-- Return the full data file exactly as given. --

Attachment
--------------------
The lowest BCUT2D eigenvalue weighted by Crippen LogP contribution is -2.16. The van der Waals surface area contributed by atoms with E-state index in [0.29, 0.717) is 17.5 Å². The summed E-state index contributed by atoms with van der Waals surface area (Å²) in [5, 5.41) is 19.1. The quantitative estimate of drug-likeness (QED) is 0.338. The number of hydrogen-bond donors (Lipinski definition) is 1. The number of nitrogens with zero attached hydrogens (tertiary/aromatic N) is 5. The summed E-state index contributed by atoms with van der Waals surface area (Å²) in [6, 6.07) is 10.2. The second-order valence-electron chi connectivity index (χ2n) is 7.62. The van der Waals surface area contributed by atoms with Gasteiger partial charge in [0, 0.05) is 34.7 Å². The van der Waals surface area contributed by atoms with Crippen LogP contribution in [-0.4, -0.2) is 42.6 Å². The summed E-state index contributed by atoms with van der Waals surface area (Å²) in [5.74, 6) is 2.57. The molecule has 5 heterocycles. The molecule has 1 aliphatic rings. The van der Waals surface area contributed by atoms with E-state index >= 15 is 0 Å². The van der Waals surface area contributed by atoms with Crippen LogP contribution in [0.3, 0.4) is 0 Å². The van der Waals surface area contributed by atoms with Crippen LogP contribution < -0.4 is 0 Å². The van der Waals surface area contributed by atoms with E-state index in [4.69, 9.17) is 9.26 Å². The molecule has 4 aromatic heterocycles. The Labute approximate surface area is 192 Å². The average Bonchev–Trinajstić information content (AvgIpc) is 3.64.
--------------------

The lowest BCUT2D eigenvalue weighted by Crippen LogP contribution is -2.16. The van der Waals surface area contributed by atoms with E-state index in [0.29, 0.717) is 17.5 Å². The summed E-state index contributed by atoms with van der Waals surface area (Å²) in [5, 5.41) is 19.1. The quantitative estimate of drug-likeness (QED) is 0.338. The number of hydrogen-bond donors (Lipinski definition) is 1. The number of nitrogens with zero attached hydrogens (tertiary/aromatic N) is 5. The summed E-state index contributed by atoms with van der Waals surface area (Å²) in [6, 6.07) is 10.2. The second-order valence-electron chi connectivity index (χ2n) is 7.62. The van der Waals surface area contributed by atoms with Gasteiger partial charge in [0, 0.05) is 34.7 Å². The van der Waals surface area contributed by atoms with Crippen LogP contribution in [-0.4, -0.2) is 42.6 Å². The summed E-state index contributed by atoms with van der Waals surface area (Å²) in [5.74, 6) is 2.57. The molecule has 5 heterocycles. The molecule has 1 aliphatic rings. The van der Waals surface area contributed by atoms with E-state index >= 15 is 0 Å². The van der Waals surface area contributed by atoms with Crippen LogP contribution in [0.3, 0.4) is 0 Å². The van der Waals surface area contributed by atoms with Crippen LogP contribution < -0.4 is 0 Å². The van der Waals surface area contributed by atoms with E-state index in [4.69, 9.17) is 9.26 Å². The molecule has 4 aromatic heterocycles. The Labute approximate surface area is 192 Å². The average Bonchev–Trinajstić information content (AvgIpc) is 3.64.